Researchers’ Night is an annual event where students aged 16 to 18 and their teachers are invited to the Norwegian University of Science and Technology (NTNU) for an evening of science activities, lab visits and talks. This year was the nineteenth Researchers’ Night event, and over 1,000 students and teachers took part.
Hydrogen: the fuel that can lift spaceships
The Centre is a joint initiative from SINTEF, NTNU and the Institute for Energy Technology (IFE). It aims to stimulate Norwegian and European innovation along the entire fuel cell and hydrogen technology value chain.
For the first part of the tour, the students were given a talk explaining hydrogen’s potential as an energy source. For example, on days that wind turbines or solar panels produce excess energy, that energy can be converted into hydrogen and stored for later use instead of lost.
Katie showed the students a super-thin square called a “proton-exchange membrane” (PEM) fuel cell, consisting of a membrane electrode assembly (a polymer sheet with some platinum-based catalyst materials on each side) in between two metal bipolar plates. The students then got to see a fuel cell stack, containing 10 single cells stacked on top of each other. John Trygve described how hydrogen enters one side of the stack and is converted into energy as it passes through the cells. As the exhaust product is water, hydrogen has a lot of potential as a zero-emissions fuel for transport.
The students then moved outside for the second part of the tour to see a real hydrogen car, owned by Vice President of Marketing Steffen Møller-Holst (SINTEF Industry). Steffen explained that the car’s engine works in a similar way to the fuel stack the students had just seen in the lab – except instead of 10 fuel cells, the car contained 330 fuel cells.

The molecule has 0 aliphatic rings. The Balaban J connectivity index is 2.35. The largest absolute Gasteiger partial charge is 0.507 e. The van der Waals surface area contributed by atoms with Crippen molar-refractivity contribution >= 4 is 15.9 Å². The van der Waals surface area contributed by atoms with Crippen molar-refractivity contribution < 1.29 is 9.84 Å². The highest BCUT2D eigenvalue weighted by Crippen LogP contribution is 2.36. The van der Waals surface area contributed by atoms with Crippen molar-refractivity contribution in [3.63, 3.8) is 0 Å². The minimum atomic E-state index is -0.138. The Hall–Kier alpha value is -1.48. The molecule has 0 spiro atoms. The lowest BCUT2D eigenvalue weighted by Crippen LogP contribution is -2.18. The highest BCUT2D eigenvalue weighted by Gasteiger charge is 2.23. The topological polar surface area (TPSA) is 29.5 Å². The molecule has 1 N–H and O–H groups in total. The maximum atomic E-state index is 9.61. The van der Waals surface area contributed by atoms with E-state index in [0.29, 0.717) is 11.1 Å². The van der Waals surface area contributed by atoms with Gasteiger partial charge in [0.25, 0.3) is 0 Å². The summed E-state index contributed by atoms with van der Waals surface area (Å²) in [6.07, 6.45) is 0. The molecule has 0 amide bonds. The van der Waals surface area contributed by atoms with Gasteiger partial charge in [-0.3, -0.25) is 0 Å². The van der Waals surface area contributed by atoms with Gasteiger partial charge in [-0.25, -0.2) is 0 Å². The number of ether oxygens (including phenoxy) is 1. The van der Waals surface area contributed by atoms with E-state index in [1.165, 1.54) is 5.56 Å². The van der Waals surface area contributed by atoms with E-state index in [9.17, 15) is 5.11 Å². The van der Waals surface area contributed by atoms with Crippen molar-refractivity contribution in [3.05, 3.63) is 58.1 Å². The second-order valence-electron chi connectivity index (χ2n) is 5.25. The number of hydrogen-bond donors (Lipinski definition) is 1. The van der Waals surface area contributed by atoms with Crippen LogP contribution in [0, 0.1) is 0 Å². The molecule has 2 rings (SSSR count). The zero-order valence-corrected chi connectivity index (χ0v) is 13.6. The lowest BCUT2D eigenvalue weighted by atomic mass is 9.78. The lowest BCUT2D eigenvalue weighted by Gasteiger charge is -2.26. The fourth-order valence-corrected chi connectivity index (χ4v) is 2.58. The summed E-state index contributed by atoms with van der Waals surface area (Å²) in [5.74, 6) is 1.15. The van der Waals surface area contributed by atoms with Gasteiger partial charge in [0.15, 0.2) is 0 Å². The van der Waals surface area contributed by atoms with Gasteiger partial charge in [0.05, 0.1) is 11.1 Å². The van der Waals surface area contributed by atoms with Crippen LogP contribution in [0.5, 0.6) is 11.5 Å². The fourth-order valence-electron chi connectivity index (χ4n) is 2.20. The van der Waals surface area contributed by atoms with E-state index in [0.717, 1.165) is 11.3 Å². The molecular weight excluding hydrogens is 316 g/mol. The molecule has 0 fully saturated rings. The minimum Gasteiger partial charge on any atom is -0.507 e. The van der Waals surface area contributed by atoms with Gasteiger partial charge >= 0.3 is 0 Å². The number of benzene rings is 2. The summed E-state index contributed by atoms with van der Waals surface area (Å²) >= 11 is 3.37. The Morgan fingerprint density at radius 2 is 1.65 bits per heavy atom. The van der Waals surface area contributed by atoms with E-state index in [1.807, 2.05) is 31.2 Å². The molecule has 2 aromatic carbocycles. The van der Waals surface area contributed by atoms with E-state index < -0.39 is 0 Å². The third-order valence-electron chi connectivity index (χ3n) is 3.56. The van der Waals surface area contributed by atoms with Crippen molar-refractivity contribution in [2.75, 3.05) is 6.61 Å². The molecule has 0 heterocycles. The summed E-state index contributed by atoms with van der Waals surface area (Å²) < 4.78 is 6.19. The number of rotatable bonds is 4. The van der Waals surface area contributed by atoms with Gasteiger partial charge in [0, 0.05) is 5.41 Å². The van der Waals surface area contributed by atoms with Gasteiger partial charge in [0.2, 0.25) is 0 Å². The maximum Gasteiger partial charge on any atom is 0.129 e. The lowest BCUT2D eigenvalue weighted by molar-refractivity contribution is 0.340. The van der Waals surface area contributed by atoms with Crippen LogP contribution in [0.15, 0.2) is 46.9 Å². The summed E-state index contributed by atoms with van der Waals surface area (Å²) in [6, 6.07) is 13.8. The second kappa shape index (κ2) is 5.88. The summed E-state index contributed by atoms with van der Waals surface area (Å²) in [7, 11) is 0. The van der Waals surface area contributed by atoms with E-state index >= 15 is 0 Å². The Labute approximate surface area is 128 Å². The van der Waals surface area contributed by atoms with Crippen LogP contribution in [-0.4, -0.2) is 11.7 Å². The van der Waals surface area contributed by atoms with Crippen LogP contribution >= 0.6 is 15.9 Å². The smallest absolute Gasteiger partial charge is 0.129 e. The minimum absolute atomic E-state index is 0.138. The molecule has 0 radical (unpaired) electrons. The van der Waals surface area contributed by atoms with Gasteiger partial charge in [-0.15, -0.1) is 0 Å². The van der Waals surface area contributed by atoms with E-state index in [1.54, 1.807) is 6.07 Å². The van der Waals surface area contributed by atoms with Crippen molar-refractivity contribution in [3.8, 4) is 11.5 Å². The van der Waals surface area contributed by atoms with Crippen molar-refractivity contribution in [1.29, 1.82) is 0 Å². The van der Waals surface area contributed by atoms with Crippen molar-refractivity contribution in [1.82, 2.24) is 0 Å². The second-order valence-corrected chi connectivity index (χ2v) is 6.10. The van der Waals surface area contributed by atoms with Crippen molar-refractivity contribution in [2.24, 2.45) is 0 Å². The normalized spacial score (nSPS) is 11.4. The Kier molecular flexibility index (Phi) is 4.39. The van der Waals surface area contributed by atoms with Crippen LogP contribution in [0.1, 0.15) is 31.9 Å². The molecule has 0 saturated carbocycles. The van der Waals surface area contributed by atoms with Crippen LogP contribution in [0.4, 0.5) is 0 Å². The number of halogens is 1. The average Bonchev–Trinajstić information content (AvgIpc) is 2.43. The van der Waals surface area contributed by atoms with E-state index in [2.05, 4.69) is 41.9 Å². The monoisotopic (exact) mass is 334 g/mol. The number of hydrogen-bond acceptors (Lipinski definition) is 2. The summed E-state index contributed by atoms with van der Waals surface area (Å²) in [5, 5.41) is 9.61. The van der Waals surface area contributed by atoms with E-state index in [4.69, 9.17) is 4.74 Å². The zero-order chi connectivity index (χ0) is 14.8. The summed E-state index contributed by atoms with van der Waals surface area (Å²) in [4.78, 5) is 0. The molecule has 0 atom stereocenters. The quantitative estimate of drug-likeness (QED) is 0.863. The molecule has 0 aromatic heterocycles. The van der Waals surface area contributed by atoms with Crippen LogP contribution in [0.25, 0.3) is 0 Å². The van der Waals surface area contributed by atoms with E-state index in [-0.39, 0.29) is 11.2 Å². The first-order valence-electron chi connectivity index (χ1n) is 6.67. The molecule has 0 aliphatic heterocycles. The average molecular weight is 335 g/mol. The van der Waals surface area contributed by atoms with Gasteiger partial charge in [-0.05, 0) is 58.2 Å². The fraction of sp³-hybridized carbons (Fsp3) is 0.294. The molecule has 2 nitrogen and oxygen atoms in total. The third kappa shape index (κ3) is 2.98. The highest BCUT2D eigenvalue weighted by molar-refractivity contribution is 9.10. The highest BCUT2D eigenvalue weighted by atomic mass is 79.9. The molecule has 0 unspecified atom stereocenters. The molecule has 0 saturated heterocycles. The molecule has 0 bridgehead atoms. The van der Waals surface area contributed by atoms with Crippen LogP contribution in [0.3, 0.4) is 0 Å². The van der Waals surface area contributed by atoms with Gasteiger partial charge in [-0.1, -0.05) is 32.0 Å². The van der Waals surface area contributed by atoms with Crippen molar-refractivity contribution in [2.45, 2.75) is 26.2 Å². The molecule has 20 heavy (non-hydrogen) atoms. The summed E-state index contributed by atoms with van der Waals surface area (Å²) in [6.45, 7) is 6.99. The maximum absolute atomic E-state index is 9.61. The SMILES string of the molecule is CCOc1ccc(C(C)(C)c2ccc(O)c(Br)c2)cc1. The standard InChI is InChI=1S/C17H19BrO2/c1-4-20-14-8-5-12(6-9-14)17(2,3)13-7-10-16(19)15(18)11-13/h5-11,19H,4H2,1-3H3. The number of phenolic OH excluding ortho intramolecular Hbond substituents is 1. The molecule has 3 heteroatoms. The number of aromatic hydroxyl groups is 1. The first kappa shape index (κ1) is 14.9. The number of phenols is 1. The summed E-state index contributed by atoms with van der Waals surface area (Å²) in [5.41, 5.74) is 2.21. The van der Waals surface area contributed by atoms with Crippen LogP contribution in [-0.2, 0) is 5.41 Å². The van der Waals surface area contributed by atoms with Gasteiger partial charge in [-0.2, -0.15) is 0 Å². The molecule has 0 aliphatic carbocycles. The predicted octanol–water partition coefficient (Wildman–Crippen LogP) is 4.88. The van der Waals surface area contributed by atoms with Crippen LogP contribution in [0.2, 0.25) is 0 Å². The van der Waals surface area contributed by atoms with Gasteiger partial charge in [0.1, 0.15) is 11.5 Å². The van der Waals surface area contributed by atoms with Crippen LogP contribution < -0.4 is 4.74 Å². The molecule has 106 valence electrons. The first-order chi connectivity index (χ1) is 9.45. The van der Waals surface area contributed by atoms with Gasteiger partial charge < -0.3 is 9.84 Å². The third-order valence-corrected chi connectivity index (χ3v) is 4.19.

“It was very inspiring to see that so many school kids are interested in zero-emission energy production, to the extent that they spent their Friday night learning about it! Researcher’s Night is a great way of showing off the work we do and hopefully inspiring even more young people to pursue research in the future,” said Katie.
How can we cut our CO2 emissions?
CO2 has many uses and plants need CO2 in order to grow. However, too much CO2 in the atmosphere is the main driver of climate change. Ingrid started her speech by showing that even though text books still say that there is 0.03% carbon dioxide in the atmosphere, the real number is closer to 0.04%.
She then gave a brief history of CCS in Norway, and described how the technology can be used to decarbonise a variety of industries, including cement and waste-to-energy. Both of these industries are part of “Longship”, the Norwegian government’s first, full-scale CCS project, which is due to enter into operation next year.
Ingrid continued by explaining the different ways that we can capture CO2. She also talked about how she works with CCS at SINTEF, such as conducting controlled tests of releasing pressurised CO2, in order to understand how we design safe and cost-efficient pipelines.
"I felt very lucky to participate in Researchers' Night. Many enthusiastic young people got to hear about and experience a wide range of research activities, and it's great that some of them chose to listen to me talk about CCS. I hope to see some of them again as summer scientists or colleagues in a few years," said Ingrid.
A big thank you to everyone who participated in this year’s Researchers’ Night! Young people today are the problem solvers of tomorrow, and it was a great to see them engage with some of the research activities that SINTEF is involved in.
See you next year!